There is a new fishing cooperative in Rhode Island, and it’s the first of its type in the nation. It’s “Rhode Island Fish for the Future” and it’s a charter captains’ summer founder (fluke) cooperative which is voluntarily testing an innovative fishing approach to improve accountability and conservation of the summer flounder population while increasing business flexibility and stability for the Rhode Island charter boat industry. I am a founding member.
The cooperative is testing innovative new software that records catch in real time. Each of the captains in the program has a computer tablet on board loaded with software (called Fish Net) which allows them to record species and size of each fish caught. All of this is recorded in real time in the location that they catch/record the fish through GPS. It is hoped that software like this will provide a rich data source for fish mangers in the future, as charter boats and recreational fishers are presently not required to report their catch the way that commercial fishermen do.
The mission of this pilot project is twofold: reducing discards as well as increasing flexibility and predictability, allowing charter captains to better serve customers. Captains have been able to improve customer experience by allowing them to take more fish and smaller sizes than normally allowed. This sounds great—more fish for customers, smaller sizes allowed—but there is a catch.
Captains participating in the program agree to follow a rigid set of rules, such as counting all fish caught toward their quota or allowable catch for the season—including the ones too small to keep. Their cumulative total allowable catch is smaller than they would be able to take under normal recreational fishing regulations, however, the program gives them the flexibility to catch the fish and use their allowance with customers when it is best from a business perspective.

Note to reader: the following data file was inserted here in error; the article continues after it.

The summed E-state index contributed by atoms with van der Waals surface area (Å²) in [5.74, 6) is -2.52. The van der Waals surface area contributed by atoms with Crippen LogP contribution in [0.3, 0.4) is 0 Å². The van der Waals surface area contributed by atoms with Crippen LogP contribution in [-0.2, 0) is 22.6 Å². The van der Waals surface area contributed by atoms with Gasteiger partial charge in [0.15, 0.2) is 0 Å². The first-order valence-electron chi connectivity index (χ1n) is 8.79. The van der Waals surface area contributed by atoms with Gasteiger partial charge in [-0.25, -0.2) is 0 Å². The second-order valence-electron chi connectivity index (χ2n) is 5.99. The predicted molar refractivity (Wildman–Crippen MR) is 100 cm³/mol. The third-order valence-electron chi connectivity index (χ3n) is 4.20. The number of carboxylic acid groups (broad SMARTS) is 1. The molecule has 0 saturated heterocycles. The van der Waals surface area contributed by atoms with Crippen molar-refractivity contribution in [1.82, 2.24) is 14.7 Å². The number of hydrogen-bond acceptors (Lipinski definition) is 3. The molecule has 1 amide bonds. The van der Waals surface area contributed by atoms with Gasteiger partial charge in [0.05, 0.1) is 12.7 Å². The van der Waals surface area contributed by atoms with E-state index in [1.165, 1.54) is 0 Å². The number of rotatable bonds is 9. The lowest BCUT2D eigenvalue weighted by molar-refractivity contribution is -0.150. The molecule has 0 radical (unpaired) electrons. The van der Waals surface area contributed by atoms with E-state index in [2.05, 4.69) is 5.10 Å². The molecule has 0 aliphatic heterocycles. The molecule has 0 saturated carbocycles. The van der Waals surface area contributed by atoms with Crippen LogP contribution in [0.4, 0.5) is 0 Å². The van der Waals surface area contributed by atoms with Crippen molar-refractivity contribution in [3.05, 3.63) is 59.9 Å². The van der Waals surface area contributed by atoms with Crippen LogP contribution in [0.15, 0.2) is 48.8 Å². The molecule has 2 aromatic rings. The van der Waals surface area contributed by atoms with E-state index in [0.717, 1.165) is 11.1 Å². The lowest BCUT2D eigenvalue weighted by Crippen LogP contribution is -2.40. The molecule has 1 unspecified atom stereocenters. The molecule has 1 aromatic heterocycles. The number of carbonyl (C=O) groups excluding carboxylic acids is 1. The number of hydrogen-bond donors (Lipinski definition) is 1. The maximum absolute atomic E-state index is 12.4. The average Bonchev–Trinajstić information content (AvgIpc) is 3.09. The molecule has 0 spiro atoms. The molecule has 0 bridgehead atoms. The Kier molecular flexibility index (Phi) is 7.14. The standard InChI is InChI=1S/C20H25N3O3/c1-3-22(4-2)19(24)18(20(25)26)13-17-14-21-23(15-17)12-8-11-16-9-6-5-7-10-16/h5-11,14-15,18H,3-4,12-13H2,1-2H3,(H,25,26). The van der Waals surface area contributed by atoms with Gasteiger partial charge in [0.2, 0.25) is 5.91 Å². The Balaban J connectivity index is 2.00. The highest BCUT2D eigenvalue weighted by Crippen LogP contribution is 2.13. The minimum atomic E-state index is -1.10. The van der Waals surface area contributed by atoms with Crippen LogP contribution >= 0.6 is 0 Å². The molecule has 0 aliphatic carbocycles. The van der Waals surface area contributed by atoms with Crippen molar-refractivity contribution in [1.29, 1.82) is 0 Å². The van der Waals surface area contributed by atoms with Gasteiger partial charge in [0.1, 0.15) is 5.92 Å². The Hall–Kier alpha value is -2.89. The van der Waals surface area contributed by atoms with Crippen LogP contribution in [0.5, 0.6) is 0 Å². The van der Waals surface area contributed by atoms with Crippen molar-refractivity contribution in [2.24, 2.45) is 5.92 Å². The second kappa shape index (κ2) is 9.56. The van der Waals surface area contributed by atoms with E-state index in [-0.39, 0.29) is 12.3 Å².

For information about Rhode Island Fish for the Future visit www.rifishforthefutue.org.
Where’s the bite
Striped bass fishing has been fair this past week at Block Island and in the Bay. Matt Conti of Snug Harbor Marine, South Kingstown said, “The Bass bite at Block Island has been with eels at night and customers are catching them during the day trolling umbrella rigs.” Ken Landry of Ray’s Bait & Tackle, Warwick said, “Some nice bass were caught at the Newport Bridge this week with Atlantic Menhaden which have been plentiful in that area and around Gould Island. Some customers have been doing well with bass in the Breton Reef, Newport area.”
Summer flounder (fluke) fishing has been spotty with warm water in Narragansett Bay and rough water off shore. I fished in the Beavertail, Jamestown area with Jon Hare and his son John and friend Elliott this Saturday and landed about a dozen fish, including six nice keeper fluke, but they were hard to come by.
Black sea bass fishing has been okay, with anglers catching them while fluke fishing. Some nice sized black sea bass were taken off the wall at the Harbor of Refuge and off Narragansett Beach.
Scup fishing continues to be strong all over Narragansett Bay, off coastal shores and in the Newport and Jamestown bridge areas.
Offshore fishing was been pretty good last week at the Dump with bluefin tuna, mahi-mahi, and yellowfin being taken by a number of customers, according to Matt Conti of Snug Harbor.
Captain Dave Monti has been fishing and shell fishing on Narragansett Bay for over 40 years. He holds a captain’s master license, a charter fishing license, and is a member of the Rhode Island Marine Fisheries Council and the Rhode Island Saltwater Anglers Association board. Visit Captain Dave’s No Fluke Charters website at www.noflukefishing.com, his blog at www.noflukefishing.blogspot.com or e-mail him fishing news and photos at firstname.lastname@example.org.